Thursday, May 24, 2012

Senator Tarr’s Statement on the Passage of an Amendment Closing a Melanie’s Law Loophole

Senate Minority Leader Bruce Tarr (R-Gloucester) released the following statement following the passage Wednesday night of an amendment he sponsored that would close a loophole identified by the Supreme Judicial Court in Souza v. Registrar of Motor Vehicles prohibiting the Registry of Motor Vehicles from increasing certain sanctions to those who drive while under the influence of alcohol:

“Tonight the Senate took an important step toward restoring one of the most important elements of Melanie’s Law. Treating incidents of drunk driving appropriately will insure that recidivists receive the appropriate sanctions, such as license suspensions, to protect the safety of those traveling on the roadways of the Commonwealth.”

Posted below is a summary of the amendment:

#72 Closing Drunk Driver Loophole

In a decision issued last week by our SJC (Souza v. RMV), the court reversed the license suspension of an individual based on a DUI case in 2010 in which the defendant refused to take a chemical breath test. The defendant had previously been arrested for a DUI offense in a 1997 case that was continued without a finding after the defendant had admitted to sufficient facts for a finding of guilty. Under Melanie’s Law, the 2010 refusal, because it is a second offense, would normally trigger a license suspension of 3 years, and the Registry took that action. In last Thursday’s decision, the SJC countermanded that decision because of the continuation of the first case without a “conviction,” as the word is defined in statute.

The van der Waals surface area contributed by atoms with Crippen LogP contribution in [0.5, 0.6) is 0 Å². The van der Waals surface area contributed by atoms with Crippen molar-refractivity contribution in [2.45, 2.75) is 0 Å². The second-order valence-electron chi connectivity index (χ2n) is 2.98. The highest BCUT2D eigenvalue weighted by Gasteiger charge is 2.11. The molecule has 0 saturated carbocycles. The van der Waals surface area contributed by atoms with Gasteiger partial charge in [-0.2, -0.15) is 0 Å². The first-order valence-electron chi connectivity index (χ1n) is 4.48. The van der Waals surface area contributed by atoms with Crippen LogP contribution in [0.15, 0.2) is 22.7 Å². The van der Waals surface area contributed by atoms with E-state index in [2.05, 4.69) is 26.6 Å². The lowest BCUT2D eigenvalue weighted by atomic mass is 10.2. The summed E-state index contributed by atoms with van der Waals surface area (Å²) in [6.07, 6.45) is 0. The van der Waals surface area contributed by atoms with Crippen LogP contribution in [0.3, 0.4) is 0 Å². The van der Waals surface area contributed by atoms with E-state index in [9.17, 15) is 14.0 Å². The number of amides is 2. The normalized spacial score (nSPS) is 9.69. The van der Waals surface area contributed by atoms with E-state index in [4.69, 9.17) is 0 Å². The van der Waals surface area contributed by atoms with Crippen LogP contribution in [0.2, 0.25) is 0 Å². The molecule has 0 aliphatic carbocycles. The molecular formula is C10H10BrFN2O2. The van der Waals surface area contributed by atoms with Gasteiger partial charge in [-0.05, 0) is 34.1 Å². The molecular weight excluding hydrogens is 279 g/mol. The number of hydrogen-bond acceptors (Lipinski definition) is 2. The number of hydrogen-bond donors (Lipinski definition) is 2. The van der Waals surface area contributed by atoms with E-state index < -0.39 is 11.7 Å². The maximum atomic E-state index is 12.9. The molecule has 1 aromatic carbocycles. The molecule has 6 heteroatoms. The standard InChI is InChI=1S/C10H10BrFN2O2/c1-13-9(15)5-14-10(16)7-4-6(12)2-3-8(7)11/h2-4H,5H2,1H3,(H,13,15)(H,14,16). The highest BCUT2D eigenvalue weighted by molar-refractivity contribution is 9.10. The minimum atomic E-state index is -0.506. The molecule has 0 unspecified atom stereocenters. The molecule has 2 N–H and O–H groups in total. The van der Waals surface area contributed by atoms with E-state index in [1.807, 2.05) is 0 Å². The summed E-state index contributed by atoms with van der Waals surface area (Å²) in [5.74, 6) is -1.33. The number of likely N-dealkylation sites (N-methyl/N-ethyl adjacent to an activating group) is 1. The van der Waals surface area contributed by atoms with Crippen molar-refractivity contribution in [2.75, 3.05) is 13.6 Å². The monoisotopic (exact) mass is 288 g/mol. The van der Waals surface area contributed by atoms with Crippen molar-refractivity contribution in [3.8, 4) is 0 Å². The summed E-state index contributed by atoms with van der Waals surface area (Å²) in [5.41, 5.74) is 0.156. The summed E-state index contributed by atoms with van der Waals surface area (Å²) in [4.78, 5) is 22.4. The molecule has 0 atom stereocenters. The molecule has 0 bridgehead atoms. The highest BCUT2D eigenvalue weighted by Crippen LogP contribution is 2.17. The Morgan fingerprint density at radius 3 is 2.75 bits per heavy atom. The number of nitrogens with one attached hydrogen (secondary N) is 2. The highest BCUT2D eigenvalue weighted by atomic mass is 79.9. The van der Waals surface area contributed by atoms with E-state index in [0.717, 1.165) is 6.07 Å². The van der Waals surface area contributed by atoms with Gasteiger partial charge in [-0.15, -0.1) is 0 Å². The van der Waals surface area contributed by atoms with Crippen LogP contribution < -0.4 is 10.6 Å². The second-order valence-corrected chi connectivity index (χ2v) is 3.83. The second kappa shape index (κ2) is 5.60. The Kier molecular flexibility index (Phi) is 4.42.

In the decision, the court expressly acknowledged it was likely construing the statute as written in frustration of the law’s purpose, but refused to cede to the legislative purpose in light of the actual language in the statute. This amendment would correct that technical mistake. It provides that a continuance without a finding after an admission of sufficient facts for a finding of guilty counts as a prior offense, restoring the intent of Melanie’s Law and reinstating an enhanced punishment when a driver who has previously been arrested for a DUI and admitted to sufficient facts for a finding of guilty again takes to the wheel under the influence.